Discussant:  Gertjan Verdickt, KU Leuven  
   
PaperA CATERING THEORY OF EARNINGS GUIDANCE: EMPIRICAL EVIDENCE AND STOCK MARKET IMPLICATIONS 
AuthorsNils Lohmeier, Hannes Mohrschladt 
AbstractWe proposes and test a catering theory of earnings guidance. Managers cater to reference point dependent investor preferences by issuing excessively optimistic earnings forecasts if investors' stock returns are comparably low and vice versa. As predicted by our model, earnings guidance is most biased when managers strongly discount future outcomes, when the stock's payoff uncertainty is high, and when managers face low costs for issuing inaccurate forecasts. Additional analyses based on CEO turnover support intentional managerial catering as underlying mechanism. Catering via earnings guidance shapes stock market prices such that the convergence of stock prices towards fundamental values is delayed until the final earnings announcement. 
Presenter:Nils Lohmeier, University of M√ľnster 
Discussant:Byong (John) Lee, University of Auckland 
   

DINNER

Sky Cafe Networking Conference Dinner, at the Auckland Sky Tower

18h30 to 21h00

   

Day 2

ON CAMPUS SESSIONS C - D

Thursday
9th December 2022
   

REGISTRATION

Registration table will be in WG building on Level 8

09H15 TO 13H00

   

STREAM C - 09H30 TO 11H30

 
   

SESSION C1

Derivatives

09H30 TO 11H00

CHAIRPERSON

John Cotter, University College Dublin

 
   
PaperCOMMODITY FUTURES RETURN PREDICTABILITY AND INTERTEMPORAL ASSET PRICING 
Authors John Cotter, Emmanuel Eyiah-Donkor, Valerio Pot  
Abstract We find out-of-sample predictability of commodity futures excess returns using combination forecasts of 28 potential predictors. Such gains in forecast accuracy translate into economically significant improvements in certainty equivalent returns and Sharpe ratios for a mean-variance investor. Commodity return forecasts are closely linked to the real economy. Return predictability is countercyclical, and the combination forecasts of commodity returns have significant predictive power for future economic activity. Two-factor models featuring the market factor and the innovations in each of the combination forecasts explain a substantial proportion of the cross-sectional variation of both commodity and equity returns. The associated positive risk premia are consistent with the intertemporal capital asset pricing model (ICAPM), given how the combination forecasts predict an increase in future economic activity and a decline in stock market volatility in the time-series. Overall, combination forecasts act as state variables within the ICAPM, thus resurrecting a central role for macroeconomic risk in determining expected returns on commodities.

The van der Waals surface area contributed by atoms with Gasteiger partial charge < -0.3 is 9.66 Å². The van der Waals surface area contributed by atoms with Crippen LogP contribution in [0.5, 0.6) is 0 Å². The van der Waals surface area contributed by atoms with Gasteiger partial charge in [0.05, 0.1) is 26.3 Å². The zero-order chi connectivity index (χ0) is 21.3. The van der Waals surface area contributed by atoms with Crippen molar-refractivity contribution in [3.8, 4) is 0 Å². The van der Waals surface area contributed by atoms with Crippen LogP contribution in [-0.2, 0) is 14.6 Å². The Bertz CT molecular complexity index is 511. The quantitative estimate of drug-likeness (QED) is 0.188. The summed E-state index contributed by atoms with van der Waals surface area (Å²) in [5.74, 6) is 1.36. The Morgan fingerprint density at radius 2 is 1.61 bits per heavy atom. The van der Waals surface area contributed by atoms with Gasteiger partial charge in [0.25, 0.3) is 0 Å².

Presenter:  John Cotter, University College Dublin  
Discussant:  Patrick Wong, University of New South Wales  
   
PaperPREDICTING INTRADAY CRUDE OIL RETURNS WITH HIGHER ORDER RISK-NEUTRAL MOMENTS 
Authors Patrick Wong  
Abstract High frequency crude oil option data is used to extract the higher order risk-neutral moments from the crude oil market. These risk-neutral moments include the variance, third central moment and the recently developed tail risk variation measures. We find it is beneficial to disaggregate these risk-neutral moments into their semi-moments, and to work with their returns instead of the level. The returns of the second and third semi-moments, and to a lesser extent, the returns of the tail risk measures, are found to explain and predict returns in the crude oil and S&P 500 futures at high frequency.  
Presenter:  Patrick Wong, University of New South Wales  
Discussant:  John Cotter, University College Dublin  
   
PaperRISK IMPLICATIONS OF DEPENDENCE BETWEEN OIL AND COMMODITIES: A COPULA BASED ANALYSIS  
Authors Debasish Maitra, Prachi Jain  
Abstract The study aims at quantifying the risk between oil and a broad sample of commodities by using copulae tools to model the dependence structures. Using daily returns of commodity futures from October 3, 2005 to January 21, 2022, we find that the oil has a symmetric dependence structure with most of the commodities. The conditional correlation between oil and commodities was found to strengthen during periods of crisis compared with periods of stability. Finally, in contrast with conventional wisdom, we find that a C-Vine outperforms D- and R-Vine in modelling the multivariate dependence structure between oil and commodities. We thereon compare the efficiency of copula-based models against traditional models in forecasting the portfolio and systemic risk between oil and commodities. The findings suggest that copula-based models are more effective than traditional models in forecasting portfolio and systemic risk.  
Presenter:  Prachi Jain, Indian Institute of Management Indore  
Discussant:  Adrian Fernandez-Perez, Auckland University of Technology